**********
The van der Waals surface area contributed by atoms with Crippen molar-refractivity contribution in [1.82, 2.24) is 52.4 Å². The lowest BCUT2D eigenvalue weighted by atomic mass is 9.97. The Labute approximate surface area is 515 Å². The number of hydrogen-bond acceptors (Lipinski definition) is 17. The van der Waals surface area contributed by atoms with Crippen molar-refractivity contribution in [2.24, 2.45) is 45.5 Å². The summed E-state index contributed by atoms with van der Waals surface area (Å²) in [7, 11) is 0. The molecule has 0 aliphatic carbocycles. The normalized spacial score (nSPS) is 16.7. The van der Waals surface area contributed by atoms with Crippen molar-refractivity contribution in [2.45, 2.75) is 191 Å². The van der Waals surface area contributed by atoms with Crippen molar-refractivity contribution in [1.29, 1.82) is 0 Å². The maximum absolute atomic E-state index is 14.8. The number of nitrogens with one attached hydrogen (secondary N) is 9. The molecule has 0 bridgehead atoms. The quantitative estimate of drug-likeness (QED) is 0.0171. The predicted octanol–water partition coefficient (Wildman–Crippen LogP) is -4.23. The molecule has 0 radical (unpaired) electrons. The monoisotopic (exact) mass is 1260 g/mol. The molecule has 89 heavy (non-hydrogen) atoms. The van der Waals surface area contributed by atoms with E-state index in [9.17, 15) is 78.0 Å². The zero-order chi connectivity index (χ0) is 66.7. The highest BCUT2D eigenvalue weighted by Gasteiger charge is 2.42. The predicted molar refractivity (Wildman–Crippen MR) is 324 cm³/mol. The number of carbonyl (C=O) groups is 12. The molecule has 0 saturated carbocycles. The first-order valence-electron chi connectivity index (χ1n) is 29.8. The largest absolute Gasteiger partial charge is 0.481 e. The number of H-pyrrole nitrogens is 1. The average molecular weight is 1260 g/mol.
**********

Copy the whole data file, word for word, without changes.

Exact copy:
The van der Waals surface area contributed by atoms with Crippen molar-refractivity contribution in [1.82, 2.24) is 52.4 Å². The lowest BCUT2D eigenvalue weighted by atomic mass is 9.97. The Labute approximate surface area is 515 Å². The number of hydrogen-bond acceptors (Lipinski definition) is 17. The van der Waals surface area contributed by atoms with Crippen molar-refractivity contribution in [2.24, 2.45) is 45.5 Å². The summed E-state index contributed by atoms with van der Waals surface area (Å²) in [7, 11) is 0. The molecule has 0 aliphatic carbocycles. The normalized spacial score (nSPS) is 16.7. The van der Waals surface area contributed by atoms with Crippen molar-refractivity contribution in [2.45, 2.75) is 191 Å². The van der Waals surface area contributed by atoms with Crippen molar-refractivity contribution in [1.29, 1.82) is 0 Å². The maximum absolute atomic E-state index is 14.8. The number of nitrogens with one attached hydrogen (secondary N) is 9. The molecule has 0 bridgehead atoms. The quantitative estimate of drug-likeness (QED) is 0.0171. The predicted octanol–water partition coefficient (Wildman–Crippen LogP) is -4.23. The molecule has 0 radical (unpaired) electrons. The monoisotopic (exact) mass is 1260 g/mol. The molecule has 89 heavy (non-hydrogen) atoms. The van der Waals surface area contributed by atoms with E-state index in [9.17, 15) is 78.0 Å². The zero-order chi connectivity index (χ0) is 66.7. The highest BCUT2D eigenvalue weighted by Gasteiger charge is 2.42. The predicted molar refractivity (Wildman–Crippen MR) is 324 cm³/mol. The number of carbonyl (C=O) groups is 12. The molecule has 0 saturated carbocycles. The first-order valence-electron chi connectivity index (χ1n) is 29.8. The largest absolute Gasteiger partial charge is 0.481 e. The number of H-pyrrole nitrogens is 1. The average molecular weight is 1260 g/mol.